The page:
Blogging Toward Christmas: New people
For more commentary on this week's readings, see the Reflections on the Lectionary page, which includes Harrell's current Living by the Word column as well as past magazine and blog content. For full-text access to all articles, subscribe to the Century.
I returned to seminary a few years back to hear a professor teach Johnâ€™s gospel as a remake of the Genesis narrative. The parallel between Genesis 1 and John 1 is obvious, but if you press forward, the connections run throughout. The six miracles in Johnâ€™s gospel correspond to the six days of creation. On the sixth day, God makes man in his image and gives him the tree of life; in John, the sixth miracle is God becoming man and hanging on the tree of death. On the cross, Jesus declares that â€śit is finished,â€ť naming his work good much like the Creator does in Genesis. And Jesus rests from this work as he lays in the tomb on the Sabbath.
But then, â€śvery early on the first day of the week while it was still dark,â€ť the women arrive at the tomb to discover Jesus back at work. New creation has started. It is not something left to the future, but a reality already begun with the resurrection of Jesus. Which is why the apostle Paul could write to the Corinthians, â€śif anyone is in Christ, you are a new creation now, the old is gone, all things have become newâ€ťâ€”now.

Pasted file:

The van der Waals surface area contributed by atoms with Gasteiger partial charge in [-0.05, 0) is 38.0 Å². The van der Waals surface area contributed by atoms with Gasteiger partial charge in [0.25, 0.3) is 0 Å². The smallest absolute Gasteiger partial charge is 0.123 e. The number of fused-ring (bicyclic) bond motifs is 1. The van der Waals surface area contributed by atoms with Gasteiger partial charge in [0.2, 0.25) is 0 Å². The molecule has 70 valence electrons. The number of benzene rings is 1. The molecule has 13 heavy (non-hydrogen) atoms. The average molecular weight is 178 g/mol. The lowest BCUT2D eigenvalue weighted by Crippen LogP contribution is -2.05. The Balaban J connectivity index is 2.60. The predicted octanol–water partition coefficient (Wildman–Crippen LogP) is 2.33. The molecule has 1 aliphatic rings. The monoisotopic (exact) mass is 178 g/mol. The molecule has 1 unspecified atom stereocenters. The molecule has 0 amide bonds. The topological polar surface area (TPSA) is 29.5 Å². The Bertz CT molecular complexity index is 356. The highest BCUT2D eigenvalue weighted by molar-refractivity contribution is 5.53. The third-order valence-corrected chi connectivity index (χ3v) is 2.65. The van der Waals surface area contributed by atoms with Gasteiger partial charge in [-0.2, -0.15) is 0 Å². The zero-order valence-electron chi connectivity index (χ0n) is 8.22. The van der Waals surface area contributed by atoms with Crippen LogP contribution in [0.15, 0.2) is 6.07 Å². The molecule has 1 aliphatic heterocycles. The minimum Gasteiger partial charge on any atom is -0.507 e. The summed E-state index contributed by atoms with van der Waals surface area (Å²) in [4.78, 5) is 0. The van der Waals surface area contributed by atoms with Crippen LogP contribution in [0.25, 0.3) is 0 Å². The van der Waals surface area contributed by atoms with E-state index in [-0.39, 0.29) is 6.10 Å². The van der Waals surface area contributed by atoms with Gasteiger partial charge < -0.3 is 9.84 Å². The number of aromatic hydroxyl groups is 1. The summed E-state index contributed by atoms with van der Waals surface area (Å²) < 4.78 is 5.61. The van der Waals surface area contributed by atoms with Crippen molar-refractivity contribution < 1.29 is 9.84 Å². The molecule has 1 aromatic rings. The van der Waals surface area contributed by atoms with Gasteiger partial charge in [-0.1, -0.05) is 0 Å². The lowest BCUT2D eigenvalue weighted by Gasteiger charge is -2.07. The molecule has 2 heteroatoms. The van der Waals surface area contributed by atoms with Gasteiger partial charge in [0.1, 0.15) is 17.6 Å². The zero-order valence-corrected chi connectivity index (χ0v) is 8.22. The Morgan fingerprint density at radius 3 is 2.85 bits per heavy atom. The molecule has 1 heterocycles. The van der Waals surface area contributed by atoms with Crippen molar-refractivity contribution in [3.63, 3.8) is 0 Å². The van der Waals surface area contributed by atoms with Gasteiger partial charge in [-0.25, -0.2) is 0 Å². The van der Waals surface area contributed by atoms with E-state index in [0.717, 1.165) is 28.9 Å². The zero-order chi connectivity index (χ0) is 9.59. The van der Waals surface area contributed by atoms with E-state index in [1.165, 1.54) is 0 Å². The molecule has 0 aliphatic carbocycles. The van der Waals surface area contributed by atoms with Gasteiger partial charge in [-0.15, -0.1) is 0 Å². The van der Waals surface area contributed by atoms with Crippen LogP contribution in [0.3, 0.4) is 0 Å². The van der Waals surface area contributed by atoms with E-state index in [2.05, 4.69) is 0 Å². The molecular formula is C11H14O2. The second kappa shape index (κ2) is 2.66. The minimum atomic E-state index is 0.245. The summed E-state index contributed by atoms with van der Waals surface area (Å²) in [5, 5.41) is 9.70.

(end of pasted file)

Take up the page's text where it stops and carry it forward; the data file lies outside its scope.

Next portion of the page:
In keeping with Nativity, new creation can be framed in terms of new birth. Jesus stresses the importance of being â€śborn againâ€ť in Johnâ€™s gospel, too. Whether you speak of it as creation or birth, the key, I think, is that we humans are fairly powerless over it. We can be present for birth, and certainly we can conceive it, but its wonder is a sublime reality that we easily ascribe to God.
While in all likelihood Jesus wasnâ€™t born in December, itâ€™s appropriate to celebrate new birth and New Yearâ€™s so close together. Keeping resolutions to be better people can be easier if we remember that in Christ we are already new people.